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Time: "Obama's Mideast Gambit: What Could Change in Three Months?"

By Tony Karon

(excerpt)

Netanyahu still has to convince his Cabinet to embrace the deal, and he'll get some pushback from within his party and among settlers who will be furious about a new building slowdown (although the Israeli group Peace Now, which strongly opposes settlements, noted last week that in the six weeks since the last moratorium expired, settlers have started to work on pretty much the same number of housing units as they would have built in the 10 months it covered).

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In the grand poker game of Middle East peacemaking, everyone around the table is wondering just what cards Barack Obama is holding. That's because the President has placed a potentially ruinous bet on what can be achieved in the 90 days of the partial settlement freeze he appears to have persuaded Israeli Prime Minister Benjamin Netanyahu to accept -- in exchange for an extra $3 billion worth of advanced F-35 fighter aircraft. That is over and above the annual $2.75 billion military subsidy Israel receives from Washington. In addition, the Obama Administration has promised to run interference for Israel against any attempt to bring international law into play to settle the Israeli-Palestinian conflict via the U.N. But Obama is gambling with a lot more than $3 billion that the two sides can agree on borders between Israel and a Palestinian state within three months.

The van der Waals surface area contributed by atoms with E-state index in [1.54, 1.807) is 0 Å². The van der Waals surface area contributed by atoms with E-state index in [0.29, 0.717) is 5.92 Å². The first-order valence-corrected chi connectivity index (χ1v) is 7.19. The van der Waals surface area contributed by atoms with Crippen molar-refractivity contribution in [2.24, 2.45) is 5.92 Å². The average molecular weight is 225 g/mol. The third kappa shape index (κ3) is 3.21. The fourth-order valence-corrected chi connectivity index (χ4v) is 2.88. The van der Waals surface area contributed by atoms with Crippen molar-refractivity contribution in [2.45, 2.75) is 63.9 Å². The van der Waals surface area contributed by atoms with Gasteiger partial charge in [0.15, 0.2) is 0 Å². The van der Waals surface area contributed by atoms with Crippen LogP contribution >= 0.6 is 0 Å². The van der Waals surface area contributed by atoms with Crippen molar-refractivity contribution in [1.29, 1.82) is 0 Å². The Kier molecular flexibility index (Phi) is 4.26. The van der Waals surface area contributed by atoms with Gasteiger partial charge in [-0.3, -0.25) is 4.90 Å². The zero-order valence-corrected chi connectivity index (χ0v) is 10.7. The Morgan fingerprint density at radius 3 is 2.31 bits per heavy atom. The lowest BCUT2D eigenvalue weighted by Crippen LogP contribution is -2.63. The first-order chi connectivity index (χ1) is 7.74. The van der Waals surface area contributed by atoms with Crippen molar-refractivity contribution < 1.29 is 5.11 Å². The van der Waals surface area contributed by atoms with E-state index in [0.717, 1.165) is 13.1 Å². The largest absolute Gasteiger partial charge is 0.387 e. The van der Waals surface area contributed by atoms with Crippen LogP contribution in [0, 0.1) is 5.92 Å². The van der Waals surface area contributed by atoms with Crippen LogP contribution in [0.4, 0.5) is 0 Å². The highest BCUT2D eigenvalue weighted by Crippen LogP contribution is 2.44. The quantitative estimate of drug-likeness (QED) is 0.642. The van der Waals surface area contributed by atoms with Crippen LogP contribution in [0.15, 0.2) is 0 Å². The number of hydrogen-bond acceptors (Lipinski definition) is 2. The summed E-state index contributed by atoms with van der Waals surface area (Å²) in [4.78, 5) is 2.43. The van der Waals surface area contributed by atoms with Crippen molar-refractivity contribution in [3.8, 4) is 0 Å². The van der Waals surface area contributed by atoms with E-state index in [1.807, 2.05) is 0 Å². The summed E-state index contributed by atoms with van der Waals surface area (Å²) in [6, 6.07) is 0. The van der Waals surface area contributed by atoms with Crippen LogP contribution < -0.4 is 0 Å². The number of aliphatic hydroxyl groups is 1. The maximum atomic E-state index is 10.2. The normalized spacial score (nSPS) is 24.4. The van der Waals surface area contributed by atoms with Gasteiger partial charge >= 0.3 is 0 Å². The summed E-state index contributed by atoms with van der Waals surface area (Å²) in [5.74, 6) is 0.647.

Netanyahu still has to convince his Cabinet to embrace the deal, and he'll get some pushback from within his party and among settlers who will be furious about a new building slowdown (although the Israeli group Peace Now, which strongly opposes settlements, noted last week that in the six weeks since the last moratorium expired, settlers have started to work on pretty much the same number of housing units as they would have built in the 10 months it covered). The Palestinians, for their part, insist that they won't return to negotiations until Israel completely halts building on occupied land, including in East Jerusalem. Netanyahu, however, is adamant that his construction freeze won't apply to settlements in East Jerusalem, which he doesn't deem to be settlements -- although the international community does, having never recognized Israel's annexation of those parts of the Holy City captured in the 1967 war.

But even if the deal manages to get talks restarted, Obama's real gamble is giving the two sides just 90 days to agree on where to draw the final borders between Israel and a Palestinian state.

Read the entire article at http://www.time.com/time/world/article/0,8599,2031719,00.html